We still need a reliable representative to actually meet with members of congress though. I continue to be impressed with the EFF and think someone from that organization would be the best bet.

  • ...before they're declared illegal by the Office of Homeland Security.

    Why? Because when faced by a horde of armed geeks [tuxedo.org], negotiating with the moderates looks awfully good to The Powers That Be.

    Maj. Kong
  • "I was wondering if anyone out there had any ideas on how to turn all that passionate talk on Slashdot (how I love it) into a political force that people will pay attention to."

    Yeah, submit stories with all the usual /. trigger phrases and link to the website of the group who you are trying to pressure. After a days worth of the /. effect people tend to become much more willing to listen to your demands.

  • A few statistics (Score:4, Informative)

    by rjh3 (99390) on Tuesday September 25, 2001 @12:11PM (#2347306)
    Consider the following:
    DMCA comments - 300 people wrote or emailed responses during the public comment period.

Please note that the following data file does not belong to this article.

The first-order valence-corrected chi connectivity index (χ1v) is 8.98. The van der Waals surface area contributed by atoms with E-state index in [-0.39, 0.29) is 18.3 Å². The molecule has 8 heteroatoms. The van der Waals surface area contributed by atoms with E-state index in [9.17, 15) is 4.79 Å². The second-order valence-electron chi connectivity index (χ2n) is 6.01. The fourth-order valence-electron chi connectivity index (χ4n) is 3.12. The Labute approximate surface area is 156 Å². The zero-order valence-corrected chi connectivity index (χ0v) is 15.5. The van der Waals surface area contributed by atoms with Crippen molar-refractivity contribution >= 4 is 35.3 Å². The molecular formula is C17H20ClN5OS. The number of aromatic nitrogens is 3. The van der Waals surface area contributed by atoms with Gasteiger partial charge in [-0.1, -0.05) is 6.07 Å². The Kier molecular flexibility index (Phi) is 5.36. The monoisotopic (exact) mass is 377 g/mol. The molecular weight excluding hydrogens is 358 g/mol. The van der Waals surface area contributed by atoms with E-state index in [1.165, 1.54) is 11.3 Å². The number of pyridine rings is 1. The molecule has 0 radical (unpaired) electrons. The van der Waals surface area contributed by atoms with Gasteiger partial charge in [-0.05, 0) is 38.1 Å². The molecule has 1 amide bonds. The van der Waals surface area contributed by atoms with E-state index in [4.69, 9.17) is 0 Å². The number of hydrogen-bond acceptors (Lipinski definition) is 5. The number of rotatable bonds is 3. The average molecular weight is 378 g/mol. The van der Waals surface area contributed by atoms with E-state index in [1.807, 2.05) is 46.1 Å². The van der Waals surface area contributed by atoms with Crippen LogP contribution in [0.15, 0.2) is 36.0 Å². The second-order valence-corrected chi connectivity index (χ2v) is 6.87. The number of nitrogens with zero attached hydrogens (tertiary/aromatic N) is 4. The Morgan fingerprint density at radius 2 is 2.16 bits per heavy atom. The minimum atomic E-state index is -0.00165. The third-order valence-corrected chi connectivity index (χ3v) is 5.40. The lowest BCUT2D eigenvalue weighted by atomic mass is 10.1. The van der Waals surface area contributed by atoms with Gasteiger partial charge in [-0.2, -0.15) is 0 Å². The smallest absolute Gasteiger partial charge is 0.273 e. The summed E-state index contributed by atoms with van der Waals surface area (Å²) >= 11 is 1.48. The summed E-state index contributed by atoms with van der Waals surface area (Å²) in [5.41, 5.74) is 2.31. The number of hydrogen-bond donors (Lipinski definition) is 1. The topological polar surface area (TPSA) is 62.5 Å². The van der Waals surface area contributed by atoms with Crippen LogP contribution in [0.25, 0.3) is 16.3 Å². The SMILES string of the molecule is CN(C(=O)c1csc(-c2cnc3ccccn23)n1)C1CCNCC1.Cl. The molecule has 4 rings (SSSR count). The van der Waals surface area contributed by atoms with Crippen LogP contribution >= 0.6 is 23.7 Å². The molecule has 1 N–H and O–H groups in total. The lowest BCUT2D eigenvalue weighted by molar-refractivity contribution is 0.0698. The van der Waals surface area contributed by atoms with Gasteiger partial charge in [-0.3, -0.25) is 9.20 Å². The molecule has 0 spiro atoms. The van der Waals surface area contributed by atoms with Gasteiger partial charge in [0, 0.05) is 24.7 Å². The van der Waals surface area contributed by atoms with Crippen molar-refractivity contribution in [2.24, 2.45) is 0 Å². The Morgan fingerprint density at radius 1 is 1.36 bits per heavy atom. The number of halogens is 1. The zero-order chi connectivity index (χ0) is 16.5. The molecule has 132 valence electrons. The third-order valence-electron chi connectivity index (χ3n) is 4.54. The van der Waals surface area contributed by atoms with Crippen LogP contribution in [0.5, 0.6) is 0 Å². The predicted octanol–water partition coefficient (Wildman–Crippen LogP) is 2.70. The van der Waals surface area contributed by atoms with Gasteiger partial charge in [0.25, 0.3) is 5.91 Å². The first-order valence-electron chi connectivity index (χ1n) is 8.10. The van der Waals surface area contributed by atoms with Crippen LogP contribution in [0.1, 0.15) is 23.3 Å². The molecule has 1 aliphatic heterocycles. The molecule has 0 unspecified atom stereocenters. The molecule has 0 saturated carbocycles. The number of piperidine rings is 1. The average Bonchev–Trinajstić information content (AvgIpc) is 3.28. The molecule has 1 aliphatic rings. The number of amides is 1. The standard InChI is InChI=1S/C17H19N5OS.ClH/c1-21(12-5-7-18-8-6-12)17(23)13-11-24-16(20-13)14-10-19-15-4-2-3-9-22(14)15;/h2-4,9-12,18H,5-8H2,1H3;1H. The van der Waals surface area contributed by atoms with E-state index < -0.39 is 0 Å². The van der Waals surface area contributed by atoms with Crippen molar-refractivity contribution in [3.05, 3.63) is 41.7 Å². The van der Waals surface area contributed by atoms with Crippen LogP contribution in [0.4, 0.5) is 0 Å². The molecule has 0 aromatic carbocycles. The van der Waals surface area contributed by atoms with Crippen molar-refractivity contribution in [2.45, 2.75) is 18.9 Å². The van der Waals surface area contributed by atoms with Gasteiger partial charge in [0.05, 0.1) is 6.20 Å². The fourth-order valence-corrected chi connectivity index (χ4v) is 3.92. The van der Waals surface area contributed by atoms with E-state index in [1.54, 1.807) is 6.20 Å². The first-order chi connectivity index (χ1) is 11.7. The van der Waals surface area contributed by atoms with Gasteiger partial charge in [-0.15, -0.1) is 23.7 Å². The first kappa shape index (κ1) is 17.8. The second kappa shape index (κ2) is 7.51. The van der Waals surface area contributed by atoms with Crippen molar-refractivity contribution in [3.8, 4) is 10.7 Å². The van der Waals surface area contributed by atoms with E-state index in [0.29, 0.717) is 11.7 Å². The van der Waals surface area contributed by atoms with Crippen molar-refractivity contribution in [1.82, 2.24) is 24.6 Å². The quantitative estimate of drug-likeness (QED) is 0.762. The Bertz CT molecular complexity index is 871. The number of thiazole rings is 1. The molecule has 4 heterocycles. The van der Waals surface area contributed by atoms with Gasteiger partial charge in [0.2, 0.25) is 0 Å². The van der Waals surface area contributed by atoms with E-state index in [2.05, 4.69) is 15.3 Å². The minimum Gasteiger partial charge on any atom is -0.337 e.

HIPAA comments - 40,000 people wrote or emailed responses to the Health Privacy regulations during the public comment period.
    Home Schooling - Over 500,000 people (mostly opponents) wrote physical letters when government regulations of home schooling were proposed.

    These things matter. Your letters matter. Hardcopy physical mail matters most. This is how politicians judge their constituent opinions.

    Your congressman and senator has local office visiting times and DC visiting times. Have you ever visited? How about your state representatives? (I visited mine to make sure that if UCITA was brought up that she would know that at least one constituent was opposed.) They try to make these visits easy.